Data Pedigree Analysis Eliminates Data Sprawl

The sports commentator of the Triple Crown horse races detailed the parents of the horse, its grandparents and great grandparents and even great-great grandparents. I quickly understood the pedigree and heritage of the horses, their racing wins and very impressive successes. Horse racing pedigrees got me to thinking about a recent CIO conversation and the data sprawl and data pedigree problems IT is facing.

At a recent client engagement the CIO said, “We have over 442+ applications on disparate platforms. Many redundant systems in Windows, UNIX and legacy systems and we need new applications with the same unique/duplicate data with complex relationships to solve new business issues. “

This statement and his frustration with IT told me we have reached the tipping point where the number of systems is over whelming IT resources. The cost of the hardware and data storage have come down so much that it is easier to duplicate and proliferate systems than to properly manage the data pedigree of our information. This philosophy leads to terabytes or petabytes of data sprawl and processing duplication issues costing millions of dollars yearly in maintenance, processing and software costs for the business.

With or without the economic struggles, businesses will continue buying competitors, merging with other companies, deploying tactical systems and developing emergency applications to take care of special business opportunities without concern for data pedigree. All of this business activity promotes global or local systems, stove-piped applications, non-standard IT systems, specialized tactical just-in-time systems and unique applications within business divisions. Each of these systems have their own platform, programming language, databases, data pedigree issues and complex relationships providing evidence of the CIO’s statement.

Talking to the CIO further and thinking about the horse race earlier I asked “Do we know the data pedigree of the data in these 442+ systems? How many duplicate functions or data do we have to support? Is there a project plan or budget for retiring, consolidating or sharing some of these systems, data and functionality better?” His reply was “There isn’t one yet but there is going to be one. We can’t continue duplicating everything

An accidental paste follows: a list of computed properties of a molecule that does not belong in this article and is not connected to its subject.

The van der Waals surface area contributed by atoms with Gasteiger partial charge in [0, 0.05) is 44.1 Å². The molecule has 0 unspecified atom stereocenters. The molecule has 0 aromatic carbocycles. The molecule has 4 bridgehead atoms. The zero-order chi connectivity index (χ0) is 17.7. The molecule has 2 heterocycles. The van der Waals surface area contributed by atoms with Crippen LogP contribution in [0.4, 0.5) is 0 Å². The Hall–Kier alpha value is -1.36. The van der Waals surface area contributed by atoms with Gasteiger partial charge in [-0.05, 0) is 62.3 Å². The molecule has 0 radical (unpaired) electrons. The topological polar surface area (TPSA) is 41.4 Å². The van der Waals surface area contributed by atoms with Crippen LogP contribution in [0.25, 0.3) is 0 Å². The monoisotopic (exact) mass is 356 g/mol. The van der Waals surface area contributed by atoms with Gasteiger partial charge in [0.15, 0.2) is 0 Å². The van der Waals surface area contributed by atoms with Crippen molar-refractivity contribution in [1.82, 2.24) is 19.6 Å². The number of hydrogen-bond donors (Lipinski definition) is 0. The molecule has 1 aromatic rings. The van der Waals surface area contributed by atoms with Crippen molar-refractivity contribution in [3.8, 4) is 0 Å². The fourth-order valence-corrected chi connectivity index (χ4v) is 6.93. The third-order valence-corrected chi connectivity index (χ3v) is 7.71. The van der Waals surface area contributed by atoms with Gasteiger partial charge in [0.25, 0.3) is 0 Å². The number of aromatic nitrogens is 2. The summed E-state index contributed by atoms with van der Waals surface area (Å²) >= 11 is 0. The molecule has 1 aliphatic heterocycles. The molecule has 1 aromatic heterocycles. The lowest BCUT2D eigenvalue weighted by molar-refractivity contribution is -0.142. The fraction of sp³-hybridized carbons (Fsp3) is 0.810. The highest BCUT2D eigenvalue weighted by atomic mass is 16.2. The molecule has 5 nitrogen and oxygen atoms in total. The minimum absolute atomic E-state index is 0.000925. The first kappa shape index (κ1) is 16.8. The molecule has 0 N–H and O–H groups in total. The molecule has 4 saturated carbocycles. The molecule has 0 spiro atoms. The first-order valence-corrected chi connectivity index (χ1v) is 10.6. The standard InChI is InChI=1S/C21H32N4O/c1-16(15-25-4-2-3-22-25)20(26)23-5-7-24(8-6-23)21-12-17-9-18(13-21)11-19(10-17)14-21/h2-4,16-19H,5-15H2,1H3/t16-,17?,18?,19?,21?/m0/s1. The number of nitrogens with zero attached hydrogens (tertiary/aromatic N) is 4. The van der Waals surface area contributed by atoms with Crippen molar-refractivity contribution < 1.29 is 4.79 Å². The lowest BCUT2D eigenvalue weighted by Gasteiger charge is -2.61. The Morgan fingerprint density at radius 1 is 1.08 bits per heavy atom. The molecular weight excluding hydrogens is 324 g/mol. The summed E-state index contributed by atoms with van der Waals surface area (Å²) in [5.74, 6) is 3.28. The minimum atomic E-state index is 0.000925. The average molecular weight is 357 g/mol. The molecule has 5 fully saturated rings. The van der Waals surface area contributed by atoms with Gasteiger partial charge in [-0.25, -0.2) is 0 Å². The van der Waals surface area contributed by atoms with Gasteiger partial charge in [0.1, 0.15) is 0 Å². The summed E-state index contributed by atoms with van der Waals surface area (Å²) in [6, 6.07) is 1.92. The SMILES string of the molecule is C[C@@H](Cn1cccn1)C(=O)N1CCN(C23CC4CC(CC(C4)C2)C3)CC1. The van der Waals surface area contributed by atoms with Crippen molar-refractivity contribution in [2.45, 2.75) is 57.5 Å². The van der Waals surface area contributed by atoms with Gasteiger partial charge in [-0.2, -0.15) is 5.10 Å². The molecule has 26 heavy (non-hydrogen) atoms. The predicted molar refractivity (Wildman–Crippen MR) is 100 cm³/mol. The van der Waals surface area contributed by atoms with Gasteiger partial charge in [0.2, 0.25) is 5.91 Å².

IT around the world is beginning to recognize and comes to grips with addressing the data sprawl and disparate complex systems. Thinking about the Triple Crown commentator discussing horse pedigree, I thought IT needs to understand where our data comes from; it needs a data pedigree process. We need to know our data’s parents, its grandparents, great-grandparents and great-great grandparents. We need to understand its travels through our systems and where it is successfully tested for quality, governed, and secured within the landscape of our data sprawl.

Given that data content is king, understanding your data pedigree is the best way to address and manage these issues. By understanding which system received the first data input from the outside world, what and where our data business rules are applied, where it gets its quality checked, where it is protected, where it is reported for compliance and where it travels throughout our disparate systems is mostly unknown these days. Data pedigree analysis can identify duplicate data, duplicate functions, and duplicate systems within systems, even for companies that have 442+ systems. Identifying all the data elements, the data pedigree, the programs, and processes and their usage within these systems is the first step in a data pedigree program that realizes the scope of the data sprawl issues.

The next time the business units ask for new data warehouse applications for analytics ask them what source data to use. Picking the right instance of duplicate data and processing within your business will determine the answers. Just make sure you pick the one that produces the best answers.

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